I don't know how to fix that because if I remove the individual goals of the players then it often boils down to one player telling everyone else what to do.
Yes, I don't want player just going around attacking each other they should be working together at least for a while. So I'm going to have to come up with a system were players can't directly attack each at the start you need a reason first. Like someone hoarding food while others go starving, someone being revealed as dangerous alien parasite.
That's why half the class are light co op classes. The engineer, heiress, and explorer need the other players alive and well if they want to have a chance at winning. There cards and play style are aimed at aiding the other players.
The engineer is extremely useful when dealing with technical challenges and is the only character who can repair and operate certain devices on the ship. But a clever engineer gets to play the ultimate trump card. If help arrives unless the engineer has been played badly they will always win.
The heiress needs the other players to recover her missing heirlooms. Its impossible for her to find them all on her own. Her cards are about helping friends and hindering others. Her and the engineer also have the opportunity to share victory.
The explorer needs other players out foraging and clearing the way if they want to reach the temple in Zone 4.
The dark classes need the other players to but also have to try and remain secret.
The Parasite grows stronger the more infection tokens are on the board and once revealed they can attack or be attacked by any player.
The cultist wants everyone to nearly get saved before they all die.
The assassin needs to stay alive long enough to arrange an accident for their target.
hmm... Now I'm wondering if the dark classes are going to work. If you have 4 player game and 3 players are revealed as the engineer, heiress, and the explorer and everyone knows that there is a parasite player then its going to be obvious who that is. I suppose I could change the initial set up and have the dark classes be dark pasts instead, and add more dark pasts and classes. That way every player has a combination the heiress might also be a parasite. The explorer might also be a thief.
Posted by TechnoGoth on 07 July 2014 - 06:15 PM
I'm doing all my prototyping with cards and dice as its much easier and fun to play test.
Getting players to work together is key. They need to be working together and helping each other towards some goal while keeping their personal agenda a secret.
One way I'm doing that is with a central stash of supplies. When a player forages they draw cards supplies, gear, events, actions. Any supplies and gear they find they either keep for themselves or donate to the central stash where it can be used by everyone. Supplies are used to repair parts of the ships, buy gear, and consumed as part of events or every turn in the case. Every turn every character needs to consume 1 food from either the central stash or from their private stash. Not eating results in the character becoming weakened and more likely to be injured as well as only being able to forage for half the number of cards as normal.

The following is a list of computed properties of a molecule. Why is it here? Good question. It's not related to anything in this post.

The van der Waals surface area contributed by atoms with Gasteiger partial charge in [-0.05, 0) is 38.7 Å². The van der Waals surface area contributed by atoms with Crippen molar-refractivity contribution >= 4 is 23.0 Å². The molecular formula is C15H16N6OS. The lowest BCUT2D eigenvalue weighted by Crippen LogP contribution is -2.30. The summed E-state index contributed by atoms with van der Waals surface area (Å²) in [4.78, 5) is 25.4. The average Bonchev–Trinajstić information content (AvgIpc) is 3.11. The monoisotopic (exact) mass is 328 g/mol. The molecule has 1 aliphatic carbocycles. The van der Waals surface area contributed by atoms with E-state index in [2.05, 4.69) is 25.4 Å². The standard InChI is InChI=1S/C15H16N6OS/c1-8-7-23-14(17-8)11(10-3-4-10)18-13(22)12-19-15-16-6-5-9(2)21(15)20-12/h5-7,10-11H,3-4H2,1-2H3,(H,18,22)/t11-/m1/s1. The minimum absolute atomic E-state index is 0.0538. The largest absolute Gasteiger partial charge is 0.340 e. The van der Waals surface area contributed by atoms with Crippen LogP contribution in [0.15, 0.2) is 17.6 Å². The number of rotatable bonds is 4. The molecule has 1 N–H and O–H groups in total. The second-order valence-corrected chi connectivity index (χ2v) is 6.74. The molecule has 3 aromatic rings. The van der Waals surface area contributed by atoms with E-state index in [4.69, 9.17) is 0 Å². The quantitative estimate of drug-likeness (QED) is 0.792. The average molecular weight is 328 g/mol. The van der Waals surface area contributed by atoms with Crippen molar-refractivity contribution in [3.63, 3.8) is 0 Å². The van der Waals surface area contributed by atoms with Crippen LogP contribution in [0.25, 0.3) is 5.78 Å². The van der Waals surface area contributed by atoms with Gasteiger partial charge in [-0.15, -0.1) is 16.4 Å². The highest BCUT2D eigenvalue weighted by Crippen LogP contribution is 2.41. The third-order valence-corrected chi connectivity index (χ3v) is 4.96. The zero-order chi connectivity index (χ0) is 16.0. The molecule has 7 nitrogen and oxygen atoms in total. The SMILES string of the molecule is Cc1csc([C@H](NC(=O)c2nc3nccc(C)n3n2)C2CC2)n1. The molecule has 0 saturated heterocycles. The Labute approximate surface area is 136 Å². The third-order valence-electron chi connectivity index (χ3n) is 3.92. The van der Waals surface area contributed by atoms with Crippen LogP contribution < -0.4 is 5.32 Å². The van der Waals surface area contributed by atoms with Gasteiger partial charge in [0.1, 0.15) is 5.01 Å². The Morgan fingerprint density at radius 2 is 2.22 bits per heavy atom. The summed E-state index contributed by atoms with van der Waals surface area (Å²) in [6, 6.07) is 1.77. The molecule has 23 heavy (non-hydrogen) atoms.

So in this way players are encouraged to share food but they'd be smart to keep at least 1 or 2 food cards to themselves.
Also at the start of the turn a shuttle event card is revealed these effect everyone and either challenges or opportunities.
Challenge – Hull Breach – Technical – Phase 0
The sound of screaming sirens and flashing red lights gets everyone running from their quarters. Somehow during the night a puncture opened in the hall and oxygen levels are dropping rapidly.
Roll a d6 that is how many points are required or all characters suffer 1 wound.
1 point for each Mechanical Part Discarded
1 point for each player who spends the turn helping
2 points if the engineer has been revealed.
*The Engineer can reveal herself to resolve this challenge for free.
Opportunity – Ships Mascot – Biological – Phase 0
You found this little guy curled up in a damaged cargo hold isn’t he cute? Let’s call him spike either that or dinner.
The survivors can choose to keep spike as pet if they do he consumes 1 food per turn or at the start of any turn can “convert” him into 4 pieces of meat.
At the start of turn roll a d6
1 – Spike bites a random player they gain 1 infection token.
2-3 – Spike goes hunting and returns with d3 food.
4-5 – Spike follows one of the foragers they get a free foraging card. The first injury encountered while foraging that turn kills spike instead.
6 – Nuzzles a random player restoring 1 point of sanity.
Foraging is going to be a central mechanic to the game in zone 1 you can forage for up to 10 cards per turn rolling a d10 if you roll less then the number of cards you drew then you suffer 1 wound. Higher zones are initially locked but have better stuff and more risk.
All characters have 4 wounds except the heiress who has 3 which is not known until she's revealed, and the assassin who has 5 but he can play dead if he suffers 4 wounds and have not yet been revealed.